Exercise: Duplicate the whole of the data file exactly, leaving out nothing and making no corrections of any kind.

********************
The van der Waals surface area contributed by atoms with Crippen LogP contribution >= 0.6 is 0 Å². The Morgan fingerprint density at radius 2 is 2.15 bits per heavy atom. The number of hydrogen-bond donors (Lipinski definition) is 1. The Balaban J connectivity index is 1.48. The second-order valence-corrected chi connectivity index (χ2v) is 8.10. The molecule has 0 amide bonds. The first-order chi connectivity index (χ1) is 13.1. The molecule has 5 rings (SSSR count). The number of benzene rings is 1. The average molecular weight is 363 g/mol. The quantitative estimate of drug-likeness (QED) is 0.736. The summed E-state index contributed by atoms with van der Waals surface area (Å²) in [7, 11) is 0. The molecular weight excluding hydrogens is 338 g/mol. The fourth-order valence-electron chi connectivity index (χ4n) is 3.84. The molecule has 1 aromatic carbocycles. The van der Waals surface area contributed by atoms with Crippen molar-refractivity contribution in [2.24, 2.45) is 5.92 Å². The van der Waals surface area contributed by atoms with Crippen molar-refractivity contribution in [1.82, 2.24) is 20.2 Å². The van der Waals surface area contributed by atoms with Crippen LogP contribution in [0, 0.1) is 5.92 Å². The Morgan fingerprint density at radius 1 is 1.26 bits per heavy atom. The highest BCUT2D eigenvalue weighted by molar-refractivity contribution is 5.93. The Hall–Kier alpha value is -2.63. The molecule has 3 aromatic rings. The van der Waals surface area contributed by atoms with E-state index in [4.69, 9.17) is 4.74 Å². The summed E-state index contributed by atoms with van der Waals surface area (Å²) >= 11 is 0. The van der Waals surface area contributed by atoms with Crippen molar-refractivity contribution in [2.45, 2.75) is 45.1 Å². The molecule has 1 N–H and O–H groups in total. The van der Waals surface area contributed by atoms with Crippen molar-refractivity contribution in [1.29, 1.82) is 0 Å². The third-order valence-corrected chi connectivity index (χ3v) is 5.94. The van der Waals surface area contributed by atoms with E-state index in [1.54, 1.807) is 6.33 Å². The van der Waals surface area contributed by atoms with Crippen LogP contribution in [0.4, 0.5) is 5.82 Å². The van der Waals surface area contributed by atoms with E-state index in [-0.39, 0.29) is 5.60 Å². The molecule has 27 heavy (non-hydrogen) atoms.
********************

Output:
The van der Waals surface area contributed by atoms with Crippen LogP contribution >= 0.6 is 0 Å². The Morgan fingerprint density at radius 2 is 2.15 bits per heavy atom. The number of hydrogen-bond donors (Lipinski definition) is 1. The Balaban J connectivity index is 1.48. The second-order valence-corrected chi connectivity index (χ2v) is 8.10. The molecule has 0 amide bonds. The first-order chi connectivity index (χ1) is 13.1. The molecule has 5 rings (SSSR count). The number of benzene rings is 1. The average molecular weight is 363 g/mol. The quantitative estimate of drug-likeness (QED) is 0.736. The summed E-state index contributed by atoms with van der Waals surface area (Å²) in [7, 11) is 0. The molecular weight excluding hydrogens is 338 g/mol. The fourth-order valence-electron chi connectivity index (χ4n) is 3.84. The molecule has 1 aromatic carbocycles. The van der Waals surface area contributed by atoms with Crippen molar-refractivity contribution in [2.24, 2.45) is 5.92 Å². The van der Waals surface area contributed by atoms with Crippen molar-refractivity contribution in [1.82, 2.24) is 20.2 Å². The van der Waals surface area contributed by atoms with Crippen LogP contribution in [0, 0.1) is 5.92 Å². The Morgan fingerprint density at radius 1 is 1.26 bits per heavy atom. The highest BCUT2D eigenvalue weighted by molar-refractivity contribution is 5.93. The Hall–Kier alpha value is -2.63. The molecule has 3 aromatic rings. The van der Waals surface area contributed by atoms with E-state index in [4.69, 9.17) is 4.74 Å². The summed E-state index contributed by atoms with van der Waals surface area (Å²) >= 11 is 0. The van der Waals surface area contributed by atoms with Crippen molar-refractivity contribution in [2.45, 2.75) is 45.1 Å². The molecule has 1 N–H and O–H groups in total. The van der Waals surface area contributed by atoms with Crippen molar-refractivity contribution in [1.29, 1.82) is 0 Å². The third-order valence-corrected chi connectivity index (χ3v) is 5.94. The van der Waals surface area contributed by atoms with E-state index in [1.54, 1.807) is 6.33 Å². The van der Waals surface area contributed by atoms with Crippen LogP contribution in [0.4, 0.5) is 5.82 Å². The van der Waals surface area contributed by atoms with E-state index in [-0.39, 0.29) is 5.60 Å². The molecule has 27 heavy (non-hydrogen) atoms.